June 13, 2018, Catania, Sicily. The Aquarius arrives in Sicily carrying more than 900 migrants as a diplomatic standoff continues over Italy's refusal to let the rescue ship dock. Orietta Scardino/Press Association. All rights reserved.
The Aquarius affair made clear that the European political space understands itself as only able to permit unrestricted freedom of movement within its internal borders – the Schengen area – by denying movement across its external borders.
Moreover, the fact that refugee camps are increasingly emerging on the borders of the European area – and even outside it – is a concrete manifestation of the way that Europe, by means of an externalization of its borders, has been reshaping its imaginary geography. This perspective is somewhat vexed by the indeterminacy of where to locate state boundaries in the Mediterranean Sea and, consequently, by the indeterminacy of deciding which state is responsible for saving refugees from the water.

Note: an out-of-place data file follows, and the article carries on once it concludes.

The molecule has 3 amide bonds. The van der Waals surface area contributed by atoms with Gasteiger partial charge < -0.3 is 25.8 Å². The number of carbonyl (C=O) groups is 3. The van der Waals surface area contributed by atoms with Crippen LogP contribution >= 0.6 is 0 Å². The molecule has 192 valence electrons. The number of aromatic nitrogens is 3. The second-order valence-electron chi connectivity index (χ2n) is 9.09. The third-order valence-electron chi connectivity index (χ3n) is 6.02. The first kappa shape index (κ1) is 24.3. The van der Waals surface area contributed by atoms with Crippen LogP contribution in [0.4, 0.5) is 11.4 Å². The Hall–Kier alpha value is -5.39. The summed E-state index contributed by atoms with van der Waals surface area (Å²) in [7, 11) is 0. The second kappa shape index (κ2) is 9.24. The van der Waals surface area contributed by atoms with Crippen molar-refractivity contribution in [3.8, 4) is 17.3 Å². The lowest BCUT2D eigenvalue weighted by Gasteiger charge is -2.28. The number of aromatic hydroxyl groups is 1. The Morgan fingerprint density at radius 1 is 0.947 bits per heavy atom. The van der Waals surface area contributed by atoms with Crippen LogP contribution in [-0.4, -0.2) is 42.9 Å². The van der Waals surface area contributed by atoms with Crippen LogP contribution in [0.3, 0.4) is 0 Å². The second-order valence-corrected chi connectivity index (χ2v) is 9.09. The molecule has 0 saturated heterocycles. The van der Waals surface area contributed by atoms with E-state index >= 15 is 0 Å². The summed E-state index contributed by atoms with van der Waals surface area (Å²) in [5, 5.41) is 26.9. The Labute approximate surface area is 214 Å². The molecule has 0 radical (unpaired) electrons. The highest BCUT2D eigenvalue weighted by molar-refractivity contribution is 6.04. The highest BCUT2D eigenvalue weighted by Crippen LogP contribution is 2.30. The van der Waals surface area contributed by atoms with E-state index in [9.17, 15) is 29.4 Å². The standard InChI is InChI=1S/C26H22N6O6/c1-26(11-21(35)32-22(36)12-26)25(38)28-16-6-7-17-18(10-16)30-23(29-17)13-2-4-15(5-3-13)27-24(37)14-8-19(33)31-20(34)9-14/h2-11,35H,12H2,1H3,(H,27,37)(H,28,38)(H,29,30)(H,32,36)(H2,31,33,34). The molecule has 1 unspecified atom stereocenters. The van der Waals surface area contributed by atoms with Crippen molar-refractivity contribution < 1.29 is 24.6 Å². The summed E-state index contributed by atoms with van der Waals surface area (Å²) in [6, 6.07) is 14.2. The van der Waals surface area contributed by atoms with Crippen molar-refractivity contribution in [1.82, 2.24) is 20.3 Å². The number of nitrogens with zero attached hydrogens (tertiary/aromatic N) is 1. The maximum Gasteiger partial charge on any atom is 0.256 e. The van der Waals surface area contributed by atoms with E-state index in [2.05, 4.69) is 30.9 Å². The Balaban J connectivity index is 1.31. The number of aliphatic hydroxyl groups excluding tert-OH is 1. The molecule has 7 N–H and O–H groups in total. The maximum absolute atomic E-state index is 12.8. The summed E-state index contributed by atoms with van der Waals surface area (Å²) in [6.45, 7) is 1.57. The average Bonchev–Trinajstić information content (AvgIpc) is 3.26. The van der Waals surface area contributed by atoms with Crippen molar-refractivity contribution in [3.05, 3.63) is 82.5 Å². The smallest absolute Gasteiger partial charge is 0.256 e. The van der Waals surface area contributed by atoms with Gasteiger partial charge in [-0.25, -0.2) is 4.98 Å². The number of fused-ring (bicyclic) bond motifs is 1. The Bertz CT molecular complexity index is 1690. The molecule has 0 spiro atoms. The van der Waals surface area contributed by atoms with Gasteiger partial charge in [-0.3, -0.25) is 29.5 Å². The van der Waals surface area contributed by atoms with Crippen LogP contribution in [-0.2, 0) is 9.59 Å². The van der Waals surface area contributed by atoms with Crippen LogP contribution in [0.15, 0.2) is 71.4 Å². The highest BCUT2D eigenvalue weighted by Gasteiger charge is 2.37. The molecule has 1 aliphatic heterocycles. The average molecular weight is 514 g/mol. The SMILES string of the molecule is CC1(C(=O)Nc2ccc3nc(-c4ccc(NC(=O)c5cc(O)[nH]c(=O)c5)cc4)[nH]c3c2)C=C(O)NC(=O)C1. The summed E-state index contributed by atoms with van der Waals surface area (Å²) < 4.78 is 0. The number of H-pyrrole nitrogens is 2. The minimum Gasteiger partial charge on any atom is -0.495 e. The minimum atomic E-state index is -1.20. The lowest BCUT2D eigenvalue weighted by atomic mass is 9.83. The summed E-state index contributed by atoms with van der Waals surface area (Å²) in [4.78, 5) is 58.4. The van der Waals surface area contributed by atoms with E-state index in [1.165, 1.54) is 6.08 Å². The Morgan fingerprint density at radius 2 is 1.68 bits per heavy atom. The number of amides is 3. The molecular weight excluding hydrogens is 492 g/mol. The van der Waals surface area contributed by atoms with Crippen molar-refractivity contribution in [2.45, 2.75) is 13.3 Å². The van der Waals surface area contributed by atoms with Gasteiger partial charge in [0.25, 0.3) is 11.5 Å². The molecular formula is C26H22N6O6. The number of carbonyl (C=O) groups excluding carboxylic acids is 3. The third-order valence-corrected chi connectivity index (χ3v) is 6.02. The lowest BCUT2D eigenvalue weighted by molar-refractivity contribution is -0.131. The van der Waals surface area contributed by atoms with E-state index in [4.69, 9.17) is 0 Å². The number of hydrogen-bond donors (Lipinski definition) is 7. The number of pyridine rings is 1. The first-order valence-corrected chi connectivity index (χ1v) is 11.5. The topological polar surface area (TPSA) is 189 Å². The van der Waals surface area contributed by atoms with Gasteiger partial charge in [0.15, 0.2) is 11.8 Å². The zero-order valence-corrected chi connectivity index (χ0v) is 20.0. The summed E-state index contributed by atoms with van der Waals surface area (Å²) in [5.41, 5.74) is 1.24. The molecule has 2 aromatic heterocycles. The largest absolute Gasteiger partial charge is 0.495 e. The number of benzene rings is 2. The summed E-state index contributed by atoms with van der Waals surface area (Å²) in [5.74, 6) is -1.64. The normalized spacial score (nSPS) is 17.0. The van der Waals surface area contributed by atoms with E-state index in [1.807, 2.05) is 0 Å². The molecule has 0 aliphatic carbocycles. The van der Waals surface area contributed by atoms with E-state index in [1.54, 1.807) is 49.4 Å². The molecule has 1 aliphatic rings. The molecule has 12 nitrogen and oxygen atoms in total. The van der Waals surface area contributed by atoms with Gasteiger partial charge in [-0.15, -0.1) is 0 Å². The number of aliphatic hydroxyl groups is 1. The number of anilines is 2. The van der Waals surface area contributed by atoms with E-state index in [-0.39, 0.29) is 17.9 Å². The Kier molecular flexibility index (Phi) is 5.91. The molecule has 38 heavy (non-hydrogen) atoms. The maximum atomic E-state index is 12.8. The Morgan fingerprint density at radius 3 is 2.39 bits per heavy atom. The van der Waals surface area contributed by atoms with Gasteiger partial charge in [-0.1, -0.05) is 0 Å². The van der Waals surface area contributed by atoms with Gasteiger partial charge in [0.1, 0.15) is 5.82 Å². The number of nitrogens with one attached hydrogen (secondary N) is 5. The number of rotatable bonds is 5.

Ultimately, it is always up to the government to decide whether any given state has any obligation to grant security to refugees. Put differently, although a refugee convention exists, whether any particular state is bound to this convention still remains dependent on the decision of the state’s sovereignty – i.e. it is entirely at the discretion of this sovereign will to consider someone a refugee and grant him right of asylum. In this sense, international law does not seem to have escaped the Schmittian dichotomy between normal and exceptional, along with the idea that the state of exception always calls for a sovereign decision.
It follows that the development of an ethics of our borders is one of the most pressing tasks of our time, and this is even more the case given the geopolitical situation in which Europe finds itself, whereby many European countries are currently experiencing a permanent state of exception – something that even Carl Schmitt would scarcely have attempted to justify.
The so-called ‘refugee crisis’ and the nation-state